Who leases a car for 15 years?
October 21, 2014 10:28 AM   Subscribe

Back in June I bought a "special interest" car, MY '85. The story from the seller was that it was originally his neighbor's car since new, and when the neighbor passed away, the car was sold to his brother, then to him. Autocheck and Carfax, though, report the car as a leased vehicle as late as 1999. Who leases a car for 15 years? Or, once a lease, it always gets reported as a lease? Original titling state is Ohio.

The seller had the window sticker, certificate of origin, and the first insurance binder showing the original owner's name, which matched his story (and some light Googling), and the leasing company name, so I don't really think he was lying. But why would you keep leasing for so long?

The car cost $50k in '85 (god bless depreciation), and the owner was a surgeon, if somehow that makes a difference.
posted by hwyengr to Work & Money (8 answers total)
Plenty of people. Lump sum payments are hard if you're living paycheck to paycheck.

And possibly (tbh I've never financed a car so don't know how it works) if you've got $X lease rate based on your credit, and then your credit tanks due to some other reason, wouldn't getting a new lease on a new car require a much higher lease rate? Might as well just keep the car you have.

I know plenty of high income earners who are complete dumbshits about money and live paycheck to paycheck even when receiving multiple thousands of dollars per paycheck, so the owner being a surgeon doesn't immediately mean this isn't the case. It happens.
posted by phunniemee at 10:34 AM on October 21, 2014

A lot of small business owners lease cars instead of buying because the lease cost can be written off easier. Note usually they upgrade regularly but continuing to lease is not uncommon.
posted by bitdamaged at 10:42 AM on October 21, 2014 [3 favorites]

Could this be a tax/paperwork thing where the guy leased the car to himself through a small business (say, his surgical practice)? Or is the listed leasing company something obvious like GMAC or Honda Finance.
posted by ftm at 11:43 AM on October 21, 2014 [1 favorite]

Response by poster: I was thinking that might be it, too. The lessor is listed as the Whatever Leasing Company, though, so it wouldn't have been directly through his practice. There are a couple of search results for that name, but nothing that seems big-time, or still in business 30 years later. Is it a thing for people to set up a separate company to lease a car back to themselves?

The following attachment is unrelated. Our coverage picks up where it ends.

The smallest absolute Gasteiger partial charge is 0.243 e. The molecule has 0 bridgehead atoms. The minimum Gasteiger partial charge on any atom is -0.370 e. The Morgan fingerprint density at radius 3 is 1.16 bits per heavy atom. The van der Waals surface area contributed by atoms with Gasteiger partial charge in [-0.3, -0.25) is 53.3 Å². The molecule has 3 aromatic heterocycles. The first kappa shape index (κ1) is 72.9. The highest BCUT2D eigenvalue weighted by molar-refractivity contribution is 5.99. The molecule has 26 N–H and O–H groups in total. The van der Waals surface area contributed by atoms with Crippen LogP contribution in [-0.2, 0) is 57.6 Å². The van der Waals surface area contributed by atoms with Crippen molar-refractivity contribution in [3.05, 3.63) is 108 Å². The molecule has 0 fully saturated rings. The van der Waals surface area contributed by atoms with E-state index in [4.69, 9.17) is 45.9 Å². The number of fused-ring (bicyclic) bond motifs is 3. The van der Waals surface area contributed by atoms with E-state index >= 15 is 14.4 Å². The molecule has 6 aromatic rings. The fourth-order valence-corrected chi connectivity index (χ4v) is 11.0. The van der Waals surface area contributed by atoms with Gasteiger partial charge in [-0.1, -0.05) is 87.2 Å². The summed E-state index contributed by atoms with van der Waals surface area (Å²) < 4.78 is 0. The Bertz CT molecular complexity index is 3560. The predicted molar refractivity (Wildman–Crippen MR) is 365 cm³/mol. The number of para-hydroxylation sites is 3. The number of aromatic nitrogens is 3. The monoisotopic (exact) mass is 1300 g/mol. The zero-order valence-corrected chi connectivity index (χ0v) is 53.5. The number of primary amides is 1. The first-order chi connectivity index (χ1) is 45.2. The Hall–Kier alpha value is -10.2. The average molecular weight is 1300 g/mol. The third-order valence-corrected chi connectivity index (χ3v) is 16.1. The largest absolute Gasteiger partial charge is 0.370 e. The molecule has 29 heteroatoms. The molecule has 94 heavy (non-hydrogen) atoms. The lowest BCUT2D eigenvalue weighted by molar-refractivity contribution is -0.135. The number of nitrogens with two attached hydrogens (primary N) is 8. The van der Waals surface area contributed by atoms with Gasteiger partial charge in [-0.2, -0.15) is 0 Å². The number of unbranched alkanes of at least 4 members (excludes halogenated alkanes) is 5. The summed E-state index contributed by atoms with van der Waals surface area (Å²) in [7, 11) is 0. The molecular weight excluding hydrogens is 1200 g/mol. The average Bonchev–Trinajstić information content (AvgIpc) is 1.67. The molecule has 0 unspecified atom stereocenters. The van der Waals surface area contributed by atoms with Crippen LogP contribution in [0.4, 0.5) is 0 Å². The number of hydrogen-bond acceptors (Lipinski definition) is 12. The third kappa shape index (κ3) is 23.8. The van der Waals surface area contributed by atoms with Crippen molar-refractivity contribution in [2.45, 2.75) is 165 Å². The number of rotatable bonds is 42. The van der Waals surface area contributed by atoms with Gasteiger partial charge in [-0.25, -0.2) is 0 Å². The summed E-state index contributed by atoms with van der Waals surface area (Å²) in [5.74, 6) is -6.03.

It's one of those cars that's worth waaaay less than it costs to restore (non-911 Porsche), so I'm still sort of debating whether to sink unrecoverable cash into making it nice, or just maintain it in its current state, and figuring out whether the ownership story makes sense plays a part in that decision.
posted by hwyengr at 12:21 PM on October 21, 2014

Two things come to mind on the leasing story, neither of which necessarily are knocks against the car.

- DMV/titling authorities are lazy - car gets titled one way, some field never gets updated in the title/tag application.
- Medical doctor = self-employed = LLC shenanigans and tax loopholes = ftm's suggestion of him leasing it to himself.

If everything else about the provenance of the car checks out, I wouldn't worry.

Seems like I've heard recently on car auction shows that restoring cars makes them LESS valuable, or at least doesn't help? Or is that only on ultra-rare cars?
posted by randomkeystrike at 12:31 PM on October 21, 2014

I would vote on DMV stupidity basically every time when that's an option. my older car is titled as the wrong model among other things. and i've seen even more egregious stuff. they basically just wave a lot of things through or things get incorrectly transferred from paper through the various generations of arcane and labyrinthine computer systems they get.
posted by emptythought at 3:34 PM on October 21, 2014

As I, a non-accountant, understand it, if you but a car for a business, the business has to depreciate the car. If you lease the whole payment just gets written off. It's much simpler.
posted by wnissen at 7:55 PM on October 21, 2014

Is it a thing for people to set up a separate company to lease a car back to themselves?

I wouldn't be surprised if it is. I work for a small business in Ohio, and the owners have actually set up a separate company that owns our building, and the company that actually does stuff pays that company rent. I'm not sure if this is for tax reasons or liability of owner reasons or some combination. And one college summer I worked for [Giant Engineering Company] (albeit in a different state), and they had a system set up where enormous industrial equipment was actually owned by a subsidiary company, which then leased the equipment back to [Giant Engineering Company].

So nthing the idea that it was some kind of business tax advantage (I do know that actual purchased equipment can only be depreciated for so many years), plus maybe some laziness/not paying attention/not great money skills on the part of the original surgeon owner.

Like I said, I work for a small Ohio business - not in accounting - and I know that when we've come to the end of leases on commercial vehicles, one of the options is to extend the lease, and our accounting department has had to put some brain power into figuring out what our best option is; buying for cash, financing a purchase, continuing the lease, trading in on a new truck, etc. I could see a situation where the owner's original lease runs out and they take the quickest and/or least-cash-out-of-pocket option of just renewing the lease, regardless of whether that's actually the best long-term strategy.
posted by soundguy99 at 7:35 AM on October 22, 2014

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